For the first time doctors have shown that measuring changes in 24-hour heart rate can reliably indicate whether or not someone is depressed. In practical terms, this may give clinicians an objective “early warning” of potential depression, as well as a rapid indication whether or not treatment is working, so opening the way to more rapid and responsive treatment. Presenting results of this pilot study at the ECNP virtual congress, lead researcher, Dr. Carmen Schiweck (Goethe University, Frankfurt) said “Put simply, our pilot study suggests that by just measuring your heart rate for 24 hours, we can tell with 90% accuracy if a person is currently depressed or not.”
Scientists have known that heart rate is linked to depression, but until now they have been unable to understand exactly how one is related to the other. In part this is because while heart rates can fluctuate quickly, depression both arrives and leaves over a longer period, with most treatments taking months to take effect. This makes it difficult to see whether or not changes in one’s depressive state might be related to heart rate.
“Two innovative elements in this study were the continuous registration of heart rate for several days and nights, and the use of the new antidepressant ketamine, which can lift depression more or less instantly. This allowed us to see that average resting heart rate may change quite suddenly to reflect the change in mood,” said Schiweck.
Ketamine has a history as both an anesthetic and a party drug (a drug of abuse). However in December last year it was licensed to treat major depression in Europe, after having been introduced in the USA a few months earlier. Traditional antidepressants can take weeks to show an effect, in contrast ketamine is rapid acting, with results often being seen in minutes.
As Carmen Schiweck said “We knew that something was going on to link heart rate to psychiatric disorders, but we didn’t know what it was, and whether it would have any clinical relevance. In the past researchers had shown that depressed patients had consistently higher heart rates and lower heart rate variability, but because of the time it takes to treat depression it had been difficult to follow up and relate any improvement to heart rate. But when we realized that ketamine leads to a rapid improvement in mood, we knew that we might be able to use it to understand the link between depression and heart rate.”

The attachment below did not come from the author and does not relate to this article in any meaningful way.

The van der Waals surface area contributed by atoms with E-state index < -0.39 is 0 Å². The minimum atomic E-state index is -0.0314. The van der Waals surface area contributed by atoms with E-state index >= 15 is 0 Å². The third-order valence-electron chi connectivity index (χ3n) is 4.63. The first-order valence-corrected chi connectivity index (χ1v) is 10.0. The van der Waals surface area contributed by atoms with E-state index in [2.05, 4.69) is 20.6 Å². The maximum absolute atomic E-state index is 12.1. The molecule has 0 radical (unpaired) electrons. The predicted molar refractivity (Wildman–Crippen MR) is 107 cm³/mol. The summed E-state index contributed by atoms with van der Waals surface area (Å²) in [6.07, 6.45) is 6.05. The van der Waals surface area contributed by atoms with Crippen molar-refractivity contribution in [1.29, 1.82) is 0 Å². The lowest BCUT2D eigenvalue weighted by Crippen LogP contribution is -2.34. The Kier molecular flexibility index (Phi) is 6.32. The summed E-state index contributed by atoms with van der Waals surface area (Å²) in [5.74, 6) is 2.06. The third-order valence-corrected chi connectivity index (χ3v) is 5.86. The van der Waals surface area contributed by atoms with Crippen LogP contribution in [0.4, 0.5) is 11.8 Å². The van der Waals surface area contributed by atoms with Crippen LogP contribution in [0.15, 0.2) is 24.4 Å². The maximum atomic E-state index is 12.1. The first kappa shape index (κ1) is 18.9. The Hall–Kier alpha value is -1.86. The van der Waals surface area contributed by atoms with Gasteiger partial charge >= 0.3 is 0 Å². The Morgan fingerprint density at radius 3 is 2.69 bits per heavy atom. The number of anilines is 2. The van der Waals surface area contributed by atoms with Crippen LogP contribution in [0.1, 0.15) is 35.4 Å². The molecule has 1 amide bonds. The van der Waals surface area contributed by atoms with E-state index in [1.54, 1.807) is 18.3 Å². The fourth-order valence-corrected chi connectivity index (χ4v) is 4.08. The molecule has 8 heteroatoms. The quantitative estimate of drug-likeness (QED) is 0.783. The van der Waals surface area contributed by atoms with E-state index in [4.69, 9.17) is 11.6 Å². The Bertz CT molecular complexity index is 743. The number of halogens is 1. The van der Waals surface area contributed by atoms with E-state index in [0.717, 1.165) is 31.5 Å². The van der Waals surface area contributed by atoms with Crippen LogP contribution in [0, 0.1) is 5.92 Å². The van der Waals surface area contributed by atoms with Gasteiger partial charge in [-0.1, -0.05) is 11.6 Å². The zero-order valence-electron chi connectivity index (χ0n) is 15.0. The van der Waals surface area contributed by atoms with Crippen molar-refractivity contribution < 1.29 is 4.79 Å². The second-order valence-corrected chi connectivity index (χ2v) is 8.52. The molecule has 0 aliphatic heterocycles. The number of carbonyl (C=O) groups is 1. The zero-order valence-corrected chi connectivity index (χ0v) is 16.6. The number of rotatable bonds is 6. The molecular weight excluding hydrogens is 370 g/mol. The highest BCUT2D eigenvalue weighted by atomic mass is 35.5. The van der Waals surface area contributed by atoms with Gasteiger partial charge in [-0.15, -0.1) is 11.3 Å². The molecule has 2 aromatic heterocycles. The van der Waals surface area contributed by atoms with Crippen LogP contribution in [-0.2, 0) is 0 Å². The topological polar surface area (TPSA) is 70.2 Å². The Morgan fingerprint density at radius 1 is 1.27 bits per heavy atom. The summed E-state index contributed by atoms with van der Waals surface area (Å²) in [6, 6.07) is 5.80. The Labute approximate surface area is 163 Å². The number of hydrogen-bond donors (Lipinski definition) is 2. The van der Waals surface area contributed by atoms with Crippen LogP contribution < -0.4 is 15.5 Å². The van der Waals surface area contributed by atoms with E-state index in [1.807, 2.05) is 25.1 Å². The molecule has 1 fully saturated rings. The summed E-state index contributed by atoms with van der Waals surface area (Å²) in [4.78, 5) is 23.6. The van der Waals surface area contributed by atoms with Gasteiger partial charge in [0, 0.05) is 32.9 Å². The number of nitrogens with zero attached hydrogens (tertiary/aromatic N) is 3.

Dr. Schiweck performed this work in the Mind Body Research group at KU Leuven, Belgium, with Dr. Stephan Claes as the principal investigator. The team worked with a small sample of 16 patients with Major Depressive Disorder, none of who had responded to normal treatment, and 16 healthy controls. They measured their heartrates for 4 days and 3 nights, and then the volunteers with depression were given either ketamine treatment or a placebo.
“We found that those with depression had both a higher baseline heart rate, and a lower heart rate variation, as we expected. On average we saw that depressed patients had a heart rate which was roughly 10 to 15 beats per minutes higher than in controls. After treatment, we again measured the heart rates and found that both the rate and the heartrate fluctuation of the previously depressed patients had changed to be closer to those found in the controls.”
The most striking finding was that the scientists were able to use 24-hour heart rate as a ‘biomarker’ for depression. Heart rates were measured using a wearable mini-ECG. The data was fed to an Artificial Intelligence program, which was able to classify nearly all controls and patients correctly as being depressed or healthy.
“Normally heart rates are higher during the day and lower during the night. Interestingly, it seems that the drop in heart rate during the night is impaired in depression. This seems to be a way of identifying patients who are at risk to develop depression or to relapse,” said Schiweck.
The team also found that patients with a higher resting heart rate responded better to the treatment with Ketamine, which may help identify which patients are likely to respond to which treatment.
Schiweck noted, “We need to remember that this is a small proof-of-concept study: 6 of our of our 16 initial patients responded to treatment with at least a 30% reduction on the Hamilton Rating scale for depression, so we need to repeat the work with a larger, anti-depressant free sample. Our next step is to follow up depressed patients and patients who are in remission, to confirm that the changes we see can be used as an early warning system.”
Commenting, Professor Brenda Penninx of the Department of Psychiatry at Amsterdam University Medical Centre, said, “This is an innovative proof-of-concept study. My own group had previously studied short-term heart rate variability in over a thousand depressed patients and controls, and we did not detect a consistent differentiation, and found antidepressants to have more impact than depression status itself. However, this study monitored heart rate variability in the ambulatory setting for several days and nights, which gives unique night and day information on the autonomic nervous system. It needs to be examined whether these interesting findings hold in larger, more diverse treatment settings.”
Professor Penninx was not involved in this work, this is an independent comment.